A unanimous vote by Suffolk County Legislature yesterday is paving the way to implement a bill to ban the controversial, toxic chemical <"https://www.yourlawyer.com/practice_areas/toxic_substances">Bisphenol-A (BPA) from baby bottles and sippy cups, the Associated Press (AP) reports.
BPA is the highly ubiquitous, estrogenic toxin that is present in a variety of consumer products and which has been found to be harmful to humans, especially to the developing bodies of infants and children. The AP reported that the problem with BPA and young children is that younger kidneys tend to retain the toxic chemical in their bodies longer than those of older children and adults, a serious concern since babies are exposed to BPA from formula packaging, baby bottles, sippy cups, and other plastic products geared to the youngest consumers. The AP said if the ban is approved, this would be the nationâ€™s first such ban on these childrenâ€™s products.
BPA has been linked to a variety of diseases including an increased risk of diseases or disorders of the brain, reproductive, and immune systems; problems with liver function testing; diabetes and heart disease; interruptions in chemotherapy treatment; and hormonal disturbances. BPA was also linked to serious health problems based on 130 studies conducted in the past 10 years, the Washington Post reported late last year, and newer research found BPA to have negative effects at â€œvery low doses,â€ lower than the Food & Drug Administration’s (FDA) safety standards currently in place.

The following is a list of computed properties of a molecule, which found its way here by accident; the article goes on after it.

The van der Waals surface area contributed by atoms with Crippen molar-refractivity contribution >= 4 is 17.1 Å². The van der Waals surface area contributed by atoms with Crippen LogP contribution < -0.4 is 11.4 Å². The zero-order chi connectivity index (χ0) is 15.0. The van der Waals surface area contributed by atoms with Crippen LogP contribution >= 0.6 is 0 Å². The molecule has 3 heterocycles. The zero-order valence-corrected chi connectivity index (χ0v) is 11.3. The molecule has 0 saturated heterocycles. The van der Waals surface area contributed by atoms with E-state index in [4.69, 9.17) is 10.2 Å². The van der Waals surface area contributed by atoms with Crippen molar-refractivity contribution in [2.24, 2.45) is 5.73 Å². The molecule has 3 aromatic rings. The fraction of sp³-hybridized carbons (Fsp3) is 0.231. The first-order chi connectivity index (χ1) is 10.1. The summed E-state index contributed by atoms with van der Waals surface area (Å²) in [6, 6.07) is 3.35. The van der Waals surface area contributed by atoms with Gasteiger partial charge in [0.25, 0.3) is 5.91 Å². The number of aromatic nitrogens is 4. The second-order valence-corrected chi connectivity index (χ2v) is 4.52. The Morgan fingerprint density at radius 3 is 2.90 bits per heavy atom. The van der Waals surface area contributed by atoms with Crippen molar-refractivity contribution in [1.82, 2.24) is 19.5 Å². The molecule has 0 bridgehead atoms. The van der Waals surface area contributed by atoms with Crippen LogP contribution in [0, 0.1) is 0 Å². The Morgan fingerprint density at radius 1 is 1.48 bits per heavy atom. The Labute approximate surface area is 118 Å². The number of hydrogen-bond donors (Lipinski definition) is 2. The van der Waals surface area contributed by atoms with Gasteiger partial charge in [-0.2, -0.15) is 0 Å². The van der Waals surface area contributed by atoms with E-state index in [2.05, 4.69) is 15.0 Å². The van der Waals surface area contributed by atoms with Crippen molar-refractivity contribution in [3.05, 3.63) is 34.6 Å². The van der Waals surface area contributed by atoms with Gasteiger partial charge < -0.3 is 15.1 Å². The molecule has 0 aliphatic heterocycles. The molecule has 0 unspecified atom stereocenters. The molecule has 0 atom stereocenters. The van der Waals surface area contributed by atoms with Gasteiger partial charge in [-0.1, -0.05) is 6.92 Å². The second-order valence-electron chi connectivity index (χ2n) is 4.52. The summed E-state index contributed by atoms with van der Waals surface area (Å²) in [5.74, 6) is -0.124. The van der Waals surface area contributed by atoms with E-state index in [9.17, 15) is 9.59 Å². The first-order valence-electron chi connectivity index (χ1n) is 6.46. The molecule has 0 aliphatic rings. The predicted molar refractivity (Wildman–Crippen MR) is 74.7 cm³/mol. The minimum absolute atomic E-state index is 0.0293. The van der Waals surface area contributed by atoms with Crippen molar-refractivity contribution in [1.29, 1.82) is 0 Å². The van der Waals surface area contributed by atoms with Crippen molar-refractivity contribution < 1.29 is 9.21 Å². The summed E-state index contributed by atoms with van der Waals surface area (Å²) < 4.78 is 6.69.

Meanwhile, the FDA continues to maintain that current BPA exposure levels do not pose an immediate health risk to the general population, including infants and young children, despite that the agency relied solely on two industry-funded studies for its information, something for which it has long been criticized. The AP noted that after an independent assessment discovered fractures in the agencyâ€™s study, it announced late last year it was planning on conducting additional research.
Newsday reported that Humayun Chaudhry, Long Islandâ€™s Suffolk County Health Commissioner, said that enforcing the ban would be â€œa challenge,â€ saying that consumer complaints about merchants would comprise BPA tracking on Long Island. Newsday also noted that Chaudhry has not yet made a recommendation to County Executive Steve Levy regarding the bill that passed unanimously yesterday.
Legislator Steve Stern (Democrat-Dix Hills) disagrees with Chaudhry, saying the bill would not be difficult to enforce, telling Newsday, “These products are either readily identifiable or you can determine whether these products contain BPA with very little effort.” T he AP explained that BPA is in many plastics which bear recycling number “7” and the letters “PC.” If passed, the bill includes a $500 fine for offenders, said Newsday, and is upped to $1000 for a second offense, noted the AP.
Urvashi Rangan, a policy analyst for advocacy group Consumers Union, said it would be up to consumers to figure out if baby products are or are not safe, saying, “If you’ve ever gone into a dollar store, everything looks the same,” according to Newsday. Levy, who is planning on conducting a public hearing on March 16 in Hauppauge concerning the bill, is pending the outcome of that hearing before making a decision on whether or not to sign the bill. He has until April 2 to make a decision to sign or veto.
Meanwhile, said Newsday, officials in Suffolk County said they believe the ban to be the first in the nation. Although San Franciscoâ€™s board of supervisors implemented a similar ban in 2006, it was rescinded in 2007 over hopes the state would adopt the ban, said Newsday. Now, California, Oregon, Washington, and Hawaii are considering similar bans and Canada announced its BPA baby bottle ban late last year, said the AP.